NEDT values shown are acceptance-test limits representing the lensless configuration with an f/1.0 aperture installed. With a lens installed, test limits are scaled by (f/#)2 / τ

The FLIR Boson requires at least one interface board to allow Power and acquire Video from it's high-density connector. 

The most popular board in our product list is the Low Profile VPC module. It allows for power input, streaming USB and composite analog video as well as controlling the cameras settings.

A complete list of accessories are available at:

To choose the proper FOV and resolution we recommend the Field of View tool here:

For video acquisition and control you will need to use the Boson Controller GUI 3.0 available from Teledyne FLIR. 

With  the RHP Boson interface boards, you may also use the RHP Boson GUI

There are three variables that need to be known in order to determine the most appropriate lens for an application:
1. The distance from the camera to the object being imaged. This is usually expressed in feet or meters.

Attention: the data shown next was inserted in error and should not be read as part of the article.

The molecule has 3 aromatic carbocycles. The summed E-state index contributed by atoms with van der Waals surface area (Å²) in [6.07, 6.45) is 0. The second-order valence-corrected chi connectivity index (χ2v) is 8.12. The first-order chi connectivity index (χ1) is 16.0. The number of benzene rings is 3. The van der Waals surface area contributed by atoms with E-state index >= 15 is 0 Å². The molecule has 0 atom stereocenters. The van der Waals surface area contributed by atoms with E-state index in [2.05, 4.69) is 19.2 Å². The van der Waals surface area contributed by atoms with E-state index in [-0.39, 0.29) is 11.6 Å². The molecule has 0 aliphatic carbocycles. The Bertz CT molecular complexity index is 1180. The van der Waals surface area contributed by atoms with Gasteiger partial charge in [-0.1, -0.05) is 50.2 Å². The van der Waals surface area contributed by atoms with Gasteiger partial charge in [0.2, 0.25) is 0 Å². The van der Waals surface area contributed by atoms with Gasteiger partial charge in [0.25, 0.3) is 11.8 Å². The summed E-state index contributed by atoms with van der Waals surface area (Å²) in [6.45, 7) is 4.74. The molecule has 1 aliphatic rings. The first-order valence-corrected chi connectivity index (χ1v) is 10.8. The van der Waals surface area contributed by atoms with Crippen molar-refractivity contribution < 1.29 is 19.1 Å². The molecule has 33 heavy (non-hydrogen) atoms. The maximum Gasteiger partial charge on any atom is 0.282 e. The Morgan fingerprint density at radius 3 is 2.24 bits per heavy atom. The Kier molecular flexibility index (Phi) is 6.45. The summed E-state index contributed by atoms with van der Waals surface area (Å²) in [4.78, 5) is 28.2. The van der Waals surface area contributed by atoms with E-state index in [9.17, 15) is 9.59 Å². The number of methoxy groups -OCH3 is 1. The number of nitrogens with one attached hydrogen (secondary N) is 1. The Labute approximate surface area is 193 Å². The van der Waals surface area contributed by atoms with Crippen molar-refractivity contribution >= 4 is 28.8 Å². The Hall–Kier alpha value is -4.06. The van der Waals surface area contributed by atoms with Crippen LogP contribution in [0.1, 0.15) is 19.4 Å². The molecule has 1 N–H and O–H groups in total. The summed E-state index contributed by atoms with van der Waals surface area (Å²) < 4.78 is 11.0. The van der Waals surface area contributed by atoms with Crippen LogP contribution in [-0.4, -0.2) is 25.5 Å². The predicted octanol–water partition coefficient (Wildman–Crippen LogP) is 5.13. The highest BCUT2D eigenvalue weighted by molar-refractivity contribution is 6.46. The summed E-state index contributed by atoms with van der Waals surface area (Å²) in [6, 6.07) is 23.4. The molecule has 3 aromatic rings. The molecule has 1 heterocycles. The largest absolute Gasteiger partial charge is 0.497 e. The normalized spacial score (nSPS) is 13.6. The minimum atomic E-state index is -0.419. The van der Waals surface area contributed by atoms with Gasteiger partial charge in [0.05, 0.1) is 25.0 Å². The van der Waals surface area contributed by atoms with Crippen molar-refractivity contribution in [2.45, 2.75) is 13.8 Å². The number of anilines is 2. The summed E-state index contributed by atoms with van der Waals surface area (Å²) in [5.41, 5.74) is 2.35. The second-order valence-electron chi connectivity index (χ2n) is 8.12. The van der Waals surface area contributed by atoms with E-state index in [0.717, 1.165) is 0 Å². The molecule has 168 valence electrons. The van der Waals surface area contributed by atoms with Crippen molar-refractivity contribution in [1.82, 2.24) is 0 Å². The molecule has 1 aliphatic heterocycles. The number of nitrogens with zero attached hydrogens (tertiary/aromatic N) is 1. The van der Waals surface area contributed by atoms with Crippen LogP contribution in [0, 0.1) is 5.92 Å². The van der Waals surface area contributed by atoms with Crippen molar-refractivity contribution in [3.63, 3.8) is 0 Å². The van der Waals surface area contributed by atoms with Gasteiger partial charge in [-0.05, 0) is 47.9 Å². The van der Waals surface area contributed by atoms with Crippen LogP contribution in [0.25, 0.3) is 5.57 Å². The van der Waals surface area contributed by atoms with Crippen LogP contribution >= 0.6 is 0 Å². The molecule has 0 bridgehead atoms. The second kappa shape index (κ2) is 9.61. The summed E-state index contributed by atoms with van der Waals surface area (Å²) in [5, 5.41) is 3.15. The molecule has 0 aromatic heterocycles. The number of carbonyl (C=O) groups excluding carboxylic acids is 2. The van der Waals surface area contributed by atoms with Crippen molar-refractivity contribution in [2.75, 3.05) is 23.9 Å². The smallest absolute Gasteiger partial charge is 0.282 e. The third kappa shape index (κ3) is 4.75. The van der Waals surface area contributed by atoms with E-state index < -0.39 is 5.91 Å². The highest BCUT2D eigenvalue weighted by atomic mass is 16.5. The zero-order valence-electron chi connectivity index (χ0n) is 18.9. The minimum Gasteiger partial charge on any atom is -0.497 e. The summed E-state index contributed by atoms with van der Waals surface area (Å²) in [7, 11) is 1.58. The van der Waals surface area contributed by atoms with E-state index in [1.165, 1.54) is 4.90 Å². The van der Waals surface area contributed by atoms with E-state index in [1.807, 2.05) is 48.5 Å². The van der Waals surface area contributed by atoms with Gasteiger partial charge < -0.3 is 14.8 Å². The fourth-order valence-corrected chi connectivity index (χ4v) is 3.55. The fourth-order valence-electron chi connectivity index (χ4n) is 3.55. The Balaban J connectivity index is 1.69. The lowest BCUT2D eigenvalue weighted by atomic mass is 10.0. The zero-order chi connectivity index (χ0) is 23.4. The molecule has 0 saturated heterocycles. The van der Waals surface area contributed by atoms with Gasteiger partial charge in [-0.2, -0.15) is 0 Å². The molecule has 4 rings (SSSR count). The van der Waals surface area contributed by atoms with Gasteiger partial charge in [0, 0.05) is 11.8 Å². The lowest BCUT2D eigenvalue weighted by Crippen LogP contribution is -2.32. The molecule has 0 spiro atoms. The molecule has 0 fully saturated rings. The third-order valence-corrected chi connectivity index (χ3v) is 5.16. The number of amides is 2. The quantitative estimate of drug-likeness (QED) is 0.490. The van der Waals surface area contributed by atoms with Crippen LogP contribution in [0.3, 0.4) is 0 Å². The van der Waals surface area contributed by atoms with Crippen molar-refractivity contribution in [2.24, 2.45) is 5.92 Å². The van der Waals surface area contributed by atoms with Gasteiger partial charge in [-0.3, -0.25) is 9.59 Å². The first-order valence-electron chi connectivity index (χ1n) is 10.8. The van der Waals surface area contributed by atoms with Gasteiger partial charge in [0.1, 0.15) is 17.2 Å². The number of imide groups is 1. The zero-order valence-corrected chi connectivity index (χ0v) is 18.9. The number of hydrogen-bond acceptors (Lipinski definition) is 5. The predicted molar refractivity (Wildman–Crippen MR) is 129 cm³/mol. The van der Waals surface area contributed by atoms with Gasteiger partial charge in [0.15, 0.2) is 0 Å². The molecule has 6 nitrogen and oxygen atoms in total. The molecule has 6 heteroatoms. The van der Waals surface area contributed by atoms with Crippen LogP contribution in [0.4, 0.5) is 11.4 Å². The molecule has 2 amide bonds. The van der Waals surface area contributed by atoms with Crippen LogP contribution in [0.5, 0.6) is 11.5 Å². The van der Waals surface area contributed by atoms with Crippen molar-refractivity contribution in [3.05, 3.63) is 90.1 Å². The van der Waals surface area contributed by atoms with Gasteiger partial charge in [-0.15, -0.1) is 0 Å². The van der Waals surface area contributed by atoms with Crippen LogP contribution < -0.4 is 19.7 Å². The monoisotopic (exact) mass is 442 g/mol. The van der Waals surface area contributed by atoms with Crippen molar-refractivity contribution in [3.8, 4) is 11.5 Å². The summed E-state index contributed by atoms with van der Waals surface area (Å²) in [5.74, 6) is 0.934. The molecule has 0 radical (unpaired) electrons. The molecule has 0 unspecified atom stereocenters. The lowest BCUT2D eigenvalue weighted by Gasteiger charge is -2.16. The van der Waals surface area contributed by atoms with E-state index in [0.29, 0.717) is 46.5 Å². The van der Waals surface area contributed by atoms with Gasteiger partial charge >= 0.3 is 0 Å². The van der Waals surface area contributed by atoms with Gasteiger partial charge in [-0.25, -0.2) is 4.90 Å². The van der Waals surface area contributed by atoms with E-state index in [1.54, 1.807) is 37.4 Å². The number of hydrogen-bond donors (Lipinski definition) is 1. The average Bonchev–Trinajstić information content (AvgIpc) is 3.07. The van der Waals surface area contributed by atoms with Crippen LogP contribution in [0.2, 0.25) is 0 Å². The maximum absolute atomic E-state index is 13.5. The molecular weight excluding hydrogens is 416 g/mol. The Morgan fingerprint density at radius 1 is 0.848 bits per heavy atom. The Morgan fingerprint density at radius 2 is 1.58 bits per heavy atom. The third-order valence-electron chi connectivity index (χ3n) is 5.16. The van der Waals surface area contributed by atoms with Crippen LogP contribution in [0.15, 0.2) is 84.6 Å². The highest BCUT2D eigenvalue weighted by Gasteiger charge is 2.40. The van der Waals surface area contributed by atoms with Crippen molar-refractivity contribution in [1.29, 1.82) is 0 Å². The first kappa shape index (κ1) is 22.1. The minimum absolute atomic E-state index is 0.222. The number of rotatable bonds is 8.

2. The size of the object being imaged. This is usually the largest dimension, also in feet or meters, as long as the same units are used.

3. The number of pixels that the object needs to cover in the image, usually using the larger of the horizontal or vertical dimension.
Using these variables, it is possible to calculate the optimal lens, since the sensor resolutions and pixels sizes of Boson or Tau2 cameras are known values.
Note that these calculations become less accurate at very close ranges, or for very wide field of view lenses. 

We have implemented a simple form to help you choose the right lens. To open, click the button below

All Boson thermal camera modules feature FLIR infrared video processing architecture, noise reduction filters, and local-area contrast, utilizing a high sensitivity 12-micron pixel pitch detector that provides high-resolution thermal imaging in a small, lightweight, and low-power package. The image processing capabilities accommodate industry-standard communication interfaces, including visible CMOS and USB.

Boson Radiometric cameras bring absolute temperature measurement capabilities for quantitative assessment and analysis across commercial and industrial uses. The Boson Radiometric models feature radiometric temperature measurement, meaning the cameras capture the temperature data of every pixel in every frame of a scene. This makes them ideal for implementation with unmanned aerial systems, firefighting, automotive, security, surveillance, and industrial inspection.